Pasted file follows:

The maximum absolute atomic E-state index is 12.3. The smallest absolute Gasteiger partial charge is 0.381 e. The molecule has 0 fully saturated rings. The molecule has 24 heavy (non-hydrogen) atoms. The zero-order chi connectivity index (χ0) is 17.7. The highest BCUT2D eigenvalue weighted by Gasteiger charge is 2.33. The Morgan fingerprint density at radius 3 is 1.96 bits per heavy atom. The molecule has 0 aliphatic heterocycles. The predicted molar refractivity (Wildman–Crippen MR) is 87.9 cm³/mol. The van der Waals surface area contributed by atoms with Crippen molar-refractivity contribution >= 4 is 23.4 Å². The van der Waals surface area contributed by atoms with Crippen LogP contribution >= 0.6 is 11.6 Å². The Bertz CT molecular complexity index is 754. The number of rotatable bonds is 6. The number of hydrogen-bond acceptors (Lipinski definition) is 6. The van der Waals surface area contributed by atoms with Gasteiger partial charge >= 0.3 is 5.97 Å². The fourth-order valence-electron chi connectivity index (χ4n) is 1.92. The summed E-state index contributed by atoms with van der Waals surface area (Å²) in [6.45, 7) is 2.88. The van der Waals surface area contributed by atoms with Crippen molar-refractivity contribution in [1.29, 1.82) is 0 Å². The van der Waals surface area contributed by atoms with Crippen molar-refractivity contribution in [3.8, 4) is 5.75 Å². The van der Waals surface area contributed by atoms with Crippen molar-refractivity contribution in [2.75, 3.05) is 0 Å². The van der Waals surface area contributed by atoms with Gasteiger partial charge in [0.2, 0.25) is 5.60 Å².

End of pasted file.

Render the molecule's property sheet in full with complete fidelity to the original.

The maximum absolute atomic E-state index is 12.3. The smallest absolute Gasteiger partial charge is 0.381 e. The molecule has 0 fully saturated rings. The molecule has 24 heavy (non-hydrogen) atoms. The zero-order chi connectivity index (χ0) is 17.7. The highest BCUT2D eigenvalue weighted by Gasteiger charge is 2.33. The Morgan fingerprint density at radius 3 is 1.96 bits per heavy atom. The molecule has 0 aliphatic heterocycles. The predicted molar refractivity (Wildman–Crippen MR) is 87.9 cm³/mol. The van der Waals surface area contributed by atoms with Crippen molar-refractivity contribution >= 4 is 23.4 Å². The van der Waals surface area contributed by atoms with Crippen LogP contribution >= 0.6 is 11.6 Å². The Bertz CT molecular complexity index is 754. The number of rotatable bonds is 6. The number of hydrogen-bond acceptors (Lipinski definition) is 6. The van der Waals surface area contributed by atoms with Gasteiger partial charge >= 0.3 is 5.97 Å². The fourth-order valence-electron chi connectivity index (χ4n) is 1.92. The summed E-state index contributed by atoms with van der Waals surface area (Å²) in [6.45, 7) is 2.88. The van der Waals surface area contributed by atoms with Crippen molar-refractivity contribution in [1.29, 1.82) is 0 Å². The van der Waals surface area contributed by atoms with Crippen molar-refractivity contribution in [3.8, 4) is 5.75 Å². The van der Waals surface area contributed by atoms with Crippen molar-refractivity contribution in [2.75, 3.05) is 0 Å². The van der Waals surface area contributed by atoms with Gasteiger partial charge in [0.2, 0.25) is 5.60 Å².